2002 - American Association of Immunologists Lifetime Achievement Award
1990 - Member of the National Academy of Medicine (NAM)
1951 - Fellow of the American Association for the Advancement of Science (AAAS)
William E. Paul mainly investigates Immunology, Interleukin 4, Molecular biology, Cell biology and T cell. His Immunology study frequently draws parallels with other fields, such as Cytotoxic T cell. The concepts of his Interleukin 4 study are interwoven with issues in Lymphokine, Interferon gamma, B cell, Interleukin 2 and Immunoglobulin E.
His study on Molecular biology also encompasses disciplines like
His main research concerns Immunology, Molecular biology, Antigen, Antibody and Interleukin 4. William E. Paul combines topics linked to Cytotoxic T cell with his work on Immunology. His work investigates the relationship between Molecular biology and topics such as In vitro that intersect with problems in In vivo.
His work on Hapten, Major histocompatibility complex and Epitope as part of general Antigen research is frequently linked to Population, thereby connecting diverse disciplines of science. William E. Paul regularly links together related areas like Cell in his Antibody studies. His research investigates the connection with Interleukin 4 and areas like Cell biology which intersect with concerns in Cellular differentiation.
William E. Paul mainly focuses on Immunology, Cell biology, Interleukin 4, Immune system and T cell. All of his Immunology and IL-2 receptor, Cytokine, Innate lymphoid cell, Antigen and Immunity investigations are sub-components of the entire Immunology study. His Cell biology research is multidisciplinary, relying on both Receptor, Cellular differentiation and In vivo.
His Interleukin 4 research is multidisciplinary, incorporating perspectives in Molecular biology, Signal transduction, Gene, T-cell receptor and Immunoglobulin E. His Molecular biology study combines topics from a wide range of disciplines, such as Common gamma chain and Janus kinase 1. His Immune system study incorporates themes from Neuroscience and Lymphocyte.
His scientific interests lie mostly in Immunology, Cell biology, Cellular differentiation, T cell and Innate lymphoid cell. He works mostly in the field of Cell biology, limiting it down to topics relating to Cytokine and, in certain cases, T helper cell and STAT5, as a part of the same area of interest. William E. Paul interconnects Transcription factor, Chromatin remodeling, Lymphokine, Signal transduction and Interleukin 4 in the investigation of issues within Cellular differentiation.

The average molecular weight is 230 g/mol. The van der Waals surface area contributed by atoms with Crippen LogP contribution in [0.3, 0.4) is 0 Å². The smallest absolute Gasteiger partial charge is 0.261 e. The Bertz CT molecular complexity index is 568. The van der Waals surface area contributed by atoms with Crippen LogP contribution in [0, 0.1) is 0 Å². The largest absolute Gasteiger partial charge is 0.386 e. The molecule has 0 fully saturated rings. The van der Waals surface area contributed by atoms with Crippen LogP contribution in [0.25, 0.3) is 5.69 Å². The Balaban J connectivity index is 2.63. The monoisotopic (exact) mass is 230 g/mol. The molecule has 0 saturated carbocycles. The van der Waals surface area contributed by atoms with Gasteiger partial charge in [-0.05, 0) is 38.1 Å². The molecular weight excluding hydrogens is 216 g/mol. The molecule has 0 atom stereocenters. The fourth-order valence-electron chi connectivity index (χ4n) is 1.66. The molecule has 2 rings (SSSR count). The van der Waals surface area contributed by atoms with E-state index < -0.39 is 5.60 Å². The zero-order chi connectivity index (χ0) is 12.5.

His Interleukin 4 research includes elements of Interleukin, Molecular biology and Thymic stromal lymphopoietin. His T cell course of study focuses on FOXP3 and Transforming growth factor beta and Regulatory T cell. His research in IL-2 receptor tackles topics such as Interleukin 21 which are related to areas like Antigen-presenting cell.
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Differentiation of Effector CD4 T Cell Populations
Jinfang Zhu;Hidehiro Yamane;William E. Paul.
Annual Review of Immunology (2010)
Interferon-gamma and B cell stimulatory factor-1 reciprocally regulate Ig isotype production
Clifford M. Snapper;William E. Paul.
Lymphocyte responses and cytokines
William E. Paul;Robert A. Seder.
CD4 T cells: fates, functions, and faults
Jinfang Zhu;William E. Paul.
The IL-4 receptor: signaling mechanisms and biologic functions.
Keats Nelms;Achsah D. Keegan;José Zamorano;John J. Ryan.
Annual Review of Immunology (1999)
Mast cell lines produce lymphokines in response to cross-linkage of FcεRI or to calcium ionophores
Marshall Plaut;Marshall Plaut;Jacalyn H. Pierce;Cynthia J. Watson;Joan Hanley-Hyde.
Lack of IL-4-induced Th2 response and IgE class switching in mice with disrupted Stat6 gene.
Kazuya Shimoda;Jan van Deursent;Mark Y. Sangster;Sally R. Sarawar.
Impaired T H 17 cell differentiation in subjects with autosomal dominant hyper-IgE syndrome
Joshua D. Milner;Jason M. Brenchley;Jason M. Brenchley;Arian Laurence;Alexandra F. Freeman.
Mechanisms underlying lineage commitment and plasticity of helper CD4+ T cells.
John J. O’Shea;William E. Paul.
Identification of a T cell-derived b cell growth factor distinct from interleukin 2.
Maureen Howard;John Farrar;Mary Hilfiker;Barbara Johnson.
Journal of Experimental Medicine (1982)
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